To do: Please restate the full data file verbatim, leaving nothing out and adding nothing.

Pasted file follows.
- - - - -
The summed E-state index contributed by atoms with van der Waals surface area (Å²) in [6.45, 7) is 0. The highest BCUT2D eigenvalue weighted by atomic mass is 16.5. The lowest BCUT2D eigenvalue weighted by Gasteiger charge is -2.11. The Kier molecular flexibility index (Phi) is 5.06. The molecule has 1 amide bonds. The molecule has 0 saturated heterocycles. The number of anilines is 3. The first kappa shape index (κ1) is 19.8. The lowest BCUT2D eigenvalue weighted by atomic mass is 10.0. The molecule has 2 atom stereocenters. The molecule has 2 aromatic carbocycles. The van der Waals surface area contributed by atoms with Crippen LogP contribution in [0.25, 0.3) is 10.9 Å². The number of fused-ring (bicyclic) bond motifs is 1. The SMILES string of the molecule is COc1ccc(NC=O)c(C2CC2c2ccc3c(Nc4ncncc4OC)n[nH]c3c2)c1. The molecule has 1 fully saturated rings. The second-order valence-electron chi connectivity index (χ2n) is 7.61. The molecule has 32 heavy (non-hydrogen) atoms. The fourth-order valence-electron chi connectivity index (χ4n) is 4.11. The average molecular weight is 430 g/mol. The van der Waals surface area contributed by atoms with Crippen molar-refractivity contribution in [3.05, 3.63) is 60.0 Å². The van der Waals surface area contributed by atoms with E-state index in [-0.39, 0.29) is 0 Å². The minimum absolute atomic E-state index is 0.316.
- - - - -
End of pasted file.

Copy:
The summed E-state index contributed by atoms with van der Waals surface area (Å²) in [6.45, 7) is 0. The highest BCUT2D eigenvalue weighted by atomic mass is 16.5. The lowest BCUT2D eigenvalue weighted by Gasteiger charge is -2.11. The Kier molecular flexibility index (Phi) is 5.06. The molecule has 1 amide bonds. The molecule has 0 saturated heterocycles. The number of anilines is 3. The first kappa shape index (κ1) is 19.8. The lowest BCUT2D eigenvalue weighted by atomic mass is 10.0. The molecule has 2 atom stereocenters. The molecule has 2 aromatic carbocycles. The van der Waals surface area contributed by atoms with Crippen LogP contribution in [0.25, 0.3) is 10.9 Å². The number of fused-ring (bicyclic) bond motifs is 1. The SMILES string of the molecule is COc1ccc(NC=O)c(C2CC2c2ccc3c(Nc4ncncc4OC)n[nH]c3c2)c1. The molecule has 1 fully saturated rings. The second-order valence-electron chi connectivity index (χ2n) is 7.61. The molecule has 32 heavy (non-hydrogen) atoms. The fourth-order valence-electron chi connectivity index (χ4n) is 4.11. The average molecular weight is 430 g/mol. The van der Waals surface area contributed by atoms with Crippen molar-refractivity contribution in [3.05, 3.63) is 60.0 Å². The van der Waals surface area contributed by atoms with E-state index in [-0.39, 0.29) is 0 Å². The minimum absolute atomic E-state index is 0.316.